KWONG: Sam is the director of coffee and customer experience at Caffe Vita, a coffee roaster in Seattle that works directly with coffee farms. At 13, Sam told her, mom, I want to be a barista. And she got so good at coffee making that she won the 2019 United States Barista Championship, which is, like, the industry's highest honor.
BARBER: Whoa. So she's, like, really exceptional at everything coffee.
KWONG: She is. And I think it's because she approaches it in a super technical way. Sam studied engineering. She thrived in math class.
KWONG: And she says that understanding the more scientific side of coffee is what allows her to create these, like, elevated experiences. And she is very, very clear about this. You don't need fancy machines or beans to do it.
SPILLMAN: I think that you can really get a good cup of coffee no matter what device you're using. It's just how you use the device.
BARBER: OK, Em, let's back up a little bit. Can we explain what even is coffee? Like, there's so many kinds and different ways to brew it.
KWONG: Yeah. So technically, coffee is a cherry.
BARBER: Oh, my God. I love cherries.
KWONG: Me, too. Now my favorite cherry is coffee. So these cherries - they are the fruit of a woody, evergreen plant which grows closer to the equator.
BARBER: OK, so that's why there's a lot of coffee beans that come from Central or South America and parts of Africa and Asia.
KWONG: Yeah. There's actually a Coffee Belt, a bean belt of coffee farms, that is right between the Tropic of Capricorn and the Tropic of Cancer. And these cherries have the beans inside. Here is a picture of it.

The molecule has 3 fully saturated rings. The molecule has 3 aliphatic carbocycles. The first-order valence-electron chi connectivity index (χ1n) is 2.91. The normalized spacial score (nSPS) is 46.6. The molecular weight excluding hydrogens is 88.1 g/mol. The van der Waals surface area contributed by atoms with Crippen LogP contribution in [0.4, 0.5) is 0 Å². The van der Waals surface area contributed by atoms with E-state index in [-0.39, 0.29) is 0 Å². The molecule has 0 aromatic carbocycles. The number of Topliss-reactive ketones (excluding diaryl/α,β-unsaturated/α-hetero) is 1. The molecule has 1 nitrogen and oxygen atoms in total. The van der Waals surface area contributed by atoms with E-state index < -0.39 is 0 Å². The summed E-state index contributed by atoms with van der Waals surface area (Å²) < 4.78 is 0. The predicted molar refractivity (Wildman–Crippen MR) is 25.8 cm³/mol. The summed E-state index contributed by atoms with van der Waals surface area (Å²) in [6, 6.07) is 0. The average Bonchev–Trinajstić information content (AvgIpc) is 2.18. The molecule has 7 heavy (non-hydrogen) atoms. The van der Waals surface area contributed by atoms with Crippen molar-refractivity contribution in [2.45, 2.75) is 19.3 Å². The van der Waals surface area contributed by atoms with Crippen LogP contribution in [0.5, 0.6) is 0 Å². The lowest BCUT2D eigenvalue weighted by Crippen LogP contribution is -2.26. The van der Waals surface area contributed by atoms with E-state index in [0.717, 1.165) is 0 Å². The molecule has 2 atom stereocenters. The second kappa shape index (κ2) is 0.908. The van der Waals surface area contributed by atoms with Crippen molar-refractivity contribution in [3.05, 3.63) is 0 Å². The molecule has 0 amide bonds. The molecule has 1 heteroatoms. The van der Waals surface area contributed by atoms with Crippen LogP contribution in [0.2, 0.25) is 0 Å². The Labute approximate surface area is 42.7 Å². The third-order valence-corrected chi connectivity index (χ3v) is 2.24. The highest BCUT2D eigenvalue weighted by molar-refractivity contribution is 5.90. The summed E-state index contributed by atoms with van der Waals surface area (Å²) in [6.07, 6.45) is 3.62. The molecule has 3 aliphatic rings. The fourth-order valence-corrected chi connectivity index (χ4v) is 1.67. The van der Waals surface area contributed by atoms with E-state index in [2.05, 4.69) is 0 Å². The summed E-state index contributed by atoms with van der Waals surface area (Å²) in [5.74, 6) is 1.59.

BARBER: OK. You know, it does look like a cherry. And the coffee bean inside looks a bit watery. It almost looks like, kind of like a grape in the middle?
KWONG: Yeah, it's got, like, liquid inside. And this - the bean...
KWONG: ...Itself, if you were to, like, pop it out and just eat it, tastes, I've heard, kind of grassy or woodsy. The flavor only comes from roasting. That's a really important part of the coffee process because it brings out all the natural sugars and acids of the bean. Now, between the two extremes of roasting, like, a light roast coffee bean versus a dark roast, let it be known a lighter roast does have more caffeine in it when measured by volume.
BARBER: So I should be ordering dark roast because of my caffeine intolerance.
KWONG: Yeah. Yeah. Technically, yes. Sam explained the roasting is inducing this thing called the Maillard reaction. That's that chemical process between amino acids and sugars that gives bread its golden hue. Too much Maillard in your coffee roasting gives excess carbons to your beans and that bitter taste that some people love in a dark roast, but you're subsequently losing a lot of the sugars and the acids and, yeah, the caffeine that makes coffee perky.
KWONG: Sam feels so strongly about this that she convinced her dad to try a light roast once.
SPILLMAN: And about 30 minutes later, he's like, I feel yacked (ph).